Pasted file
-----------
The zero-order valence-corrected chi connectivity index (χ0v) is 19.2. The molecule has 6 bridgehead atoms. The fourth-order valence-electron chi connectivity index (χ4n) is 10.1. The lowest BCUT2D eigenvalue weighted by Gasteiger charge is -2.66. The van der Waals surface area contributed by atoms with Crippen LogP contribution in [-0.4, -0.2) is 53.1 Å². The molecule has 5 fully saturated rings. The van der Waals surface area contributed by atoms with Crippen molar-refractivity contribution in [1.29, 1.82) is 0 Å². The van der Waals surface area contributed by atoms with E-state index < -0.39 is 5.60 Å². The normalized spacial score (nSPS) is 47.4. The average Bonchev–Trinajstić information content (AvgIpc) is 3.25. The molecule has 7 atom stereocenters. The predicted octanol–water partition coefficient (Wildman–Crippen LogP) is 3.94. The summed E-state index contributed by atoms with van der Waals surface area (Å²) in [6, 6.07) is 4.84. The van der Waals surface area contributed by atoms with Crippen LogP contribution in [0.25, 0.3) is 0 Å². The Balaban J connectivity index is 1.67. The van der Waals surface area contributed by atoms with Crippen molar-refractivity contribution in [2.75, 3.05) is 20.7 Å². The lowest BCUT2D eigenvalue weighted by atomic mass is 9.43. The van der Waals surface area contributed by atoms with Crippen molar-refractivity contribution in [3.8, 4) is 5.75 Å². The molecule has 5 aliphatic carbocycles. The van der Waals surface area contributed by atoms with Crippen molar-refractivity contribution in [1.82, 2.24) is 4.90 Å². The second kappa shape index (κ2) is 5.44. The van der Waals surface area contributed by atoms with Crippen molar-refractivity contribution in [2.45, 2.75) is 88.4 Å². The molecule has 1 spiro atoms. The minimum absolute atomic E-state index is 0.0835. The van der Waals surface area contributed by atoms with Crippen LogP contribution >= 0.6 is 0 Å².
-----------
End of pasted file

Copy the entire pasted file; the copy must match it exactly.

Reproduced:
The zero-order valence-corrected chi connectivity index (χ0v) is 19.2. The molecule has 6 bridgehead atoms. The fourth-order valence-electron chi connectivity index (χ4n) is 10.1. The lowest BCUT2D eigenvalue weighted by Gasteiger charge is -2.66. The van der Waals surface area contributed by atoms with Crippen LogP contribution in [-0.4, -0.2) is 53.1 Å². The molecule has 5 fully saturated rings. The van der Waals surface area contributed by atoms with Crippen molar-refractivity contribution in [1.29, 1.82) is 0 Å². The van der Waals surface area contributed by atoms with E-state index < -0.39 is 5.60 Å². The normalized spacial score (nSPS) is 47.4. The average Bonchev–Trinajstić information content (AvgIpc) is 3.25. The molecule has 7 atom stereocenters. The predicted octanol–water partition coefficient (Wildman–Crippen LogP) is 3.94. The summed E-state index contributed by atoms with van der Waals surface area (Å²) in [6, 6.07) is 4.84. The van der Waals surface area contributed by atoms with Crippen LogP contribution in [0.25, 0.3) is 0 Å². The Balaban J connectivity index is 1.67. The van der Waals surface area contributed by atoms with Crippen molar-refractivity contribution in [2.75, 3.05) is 20.7 Å². The lowest BCUT2D eigenvalue weighted by atomic mass is 9.43. The van der Waals surface area contributed by atoms with Crippen molar-refractivity contribution in [3.8, 4) is 5.75 Å². The molecule has 5 aliphatic carbocycles. The van der Waals surface area contributed by atoms with Crippen molar-refractivity contribution in [1.82, 2.24) is 4.90 Å². The second kappa shape index (κ2) is 5.44. The van der Waals surface area contributed by atoms with Crippen molar-refractivity contribution in [2.45, 2.75) is 88.4 Å². The molecule has 1 spiro atoms. The minimum absolute atomic E-state index is 0.0835. The van der Waals surface area contributed by atoms with Crippen LogP contribution >= 0.6 is 0 Å².